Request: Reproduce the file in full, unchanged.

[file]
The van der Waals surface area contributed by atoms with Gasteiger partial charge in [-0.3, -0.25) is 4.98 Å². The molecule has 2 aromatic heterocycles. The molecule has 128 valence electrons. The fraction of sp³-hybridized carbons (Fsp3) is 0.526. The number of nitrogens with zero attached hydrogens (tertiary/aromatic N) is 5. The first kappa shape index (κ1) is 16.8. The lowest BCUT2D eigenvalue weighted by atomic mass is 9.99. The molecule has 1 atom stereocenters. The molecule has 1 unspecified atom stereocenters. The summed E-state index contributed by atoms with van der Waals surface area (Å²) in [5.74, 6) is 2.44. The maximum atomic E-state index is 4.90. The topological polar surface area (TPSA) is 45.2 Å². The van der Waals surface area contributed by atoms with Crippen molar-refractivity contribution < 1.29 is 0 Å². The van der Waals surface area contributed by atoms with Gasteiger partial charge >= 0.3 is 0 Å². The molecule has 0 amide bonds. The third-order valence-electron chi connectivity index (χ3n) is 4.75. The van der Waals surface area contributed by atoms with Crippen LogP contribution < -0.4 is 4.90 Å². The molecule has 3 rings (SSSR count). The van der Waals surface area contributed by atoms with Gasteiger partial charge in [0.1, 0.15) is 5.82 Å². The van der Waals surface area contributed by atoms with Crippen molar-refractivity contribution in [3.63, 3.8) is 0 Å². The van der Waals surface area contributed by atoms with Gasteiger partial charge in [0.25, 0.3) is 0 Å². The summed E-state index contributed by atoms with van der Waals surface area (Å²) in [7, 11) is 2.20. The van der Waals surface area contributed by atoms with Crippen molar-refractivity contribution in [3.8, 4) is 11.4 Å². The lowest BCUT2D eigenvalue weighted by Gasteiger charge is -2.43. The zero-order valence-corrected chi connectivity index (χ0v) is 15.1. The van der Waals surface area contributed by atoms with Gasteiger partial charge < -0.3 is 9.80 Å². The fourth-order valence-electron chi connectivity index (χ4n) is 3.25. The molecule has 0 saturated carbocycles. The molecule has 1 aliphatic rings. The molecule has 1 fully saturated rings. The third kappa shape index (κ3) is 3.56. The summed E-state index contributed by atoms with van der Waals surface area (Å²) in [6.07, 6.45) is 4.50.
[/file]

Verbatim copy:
The van der Waals surface area contributed by atoms with Gasteiger partial charge in [-0.3, -0.25) is 4.98 Å². The molecule has 2 aromatic heterocycles. The molecule has 128 valence electrons. The fraction of sp³-hybridized carbons (Fsp3) is 0.526. The number of nitrogens with zero attached hydrogens (tertiary/aromatic N) is 5. The first kappa shape index (κ1) is 16.8. The lowest BCUT2D eigenvalue weighted by atomic mass is 9.99. The molecule has 1 atom stereocenters. The molecule has 1 unspecified atom stereocenters. The summed E-state index contributed by atoms with van der Waals surface area (Å²) in [5.74, 6) is 2.44. The maximum atomic E-state index is 4.90. The topological polar surface area (TPSA) is 45.2 Å². The van der Waals surface area contributed by atoms with Crippen molar-refractivity contribution < 1.29 is 0 Å². The van der Waals surface area contributed by atoms with Gasteiger partial charge >= 0.3 is 0 Å². The molecule has 0 amide bonds. The third-order valence-electron chi connectivity index (χ3n) is 4.75. The van der Waals surface area contributed by atoms with Crippen LogP contribution < -0.4 is 4.90 Å². The molecule has 3 rings (SSSR count). The van der Waals surface area contributed by atoms with Gasteiger partial charge in [0.1, 0.15) is 5.82 Å². The van der Waals surface area contributed by atoms with Crippen molar-refractivity contribution in [3.63, 3.8) is 0 Å². The van der Waals surface area contributed by atoms with Gasteiger partial charge in [0.25, 0.3) is 0 Å². The summed E-state index contributed by atoms with van der Waals surface area (Å²) in [7, 11) is 2.20. The van der Waals surface area contributed by atoms with Crippen molar-refractivity contribution in [3.8, 4) is 11.4 Å². The lowest BCUT2D eigenvalue weighted by Gasteiger charge is -2.43. The zero-order valence-corrected chi connectivity index (χ0v) is 15.1. The van der Waals surface area contributed by atoms with Gasteiger partial charge < -0.3 is 9.80 Å². The fourth-order valence-electron chi connectivity index (χ4n) is 3.25. The molecule has 0 saturated carbocycles. The molecule has 1 aliphatic rings. The molecule has 1 fully saturated rings. The third kappa shape index (κ3) is 3.56. The summed E-state index contributed by atoms with van der Waals surface area (Å²) in [6.07, 6.45) is 4.50.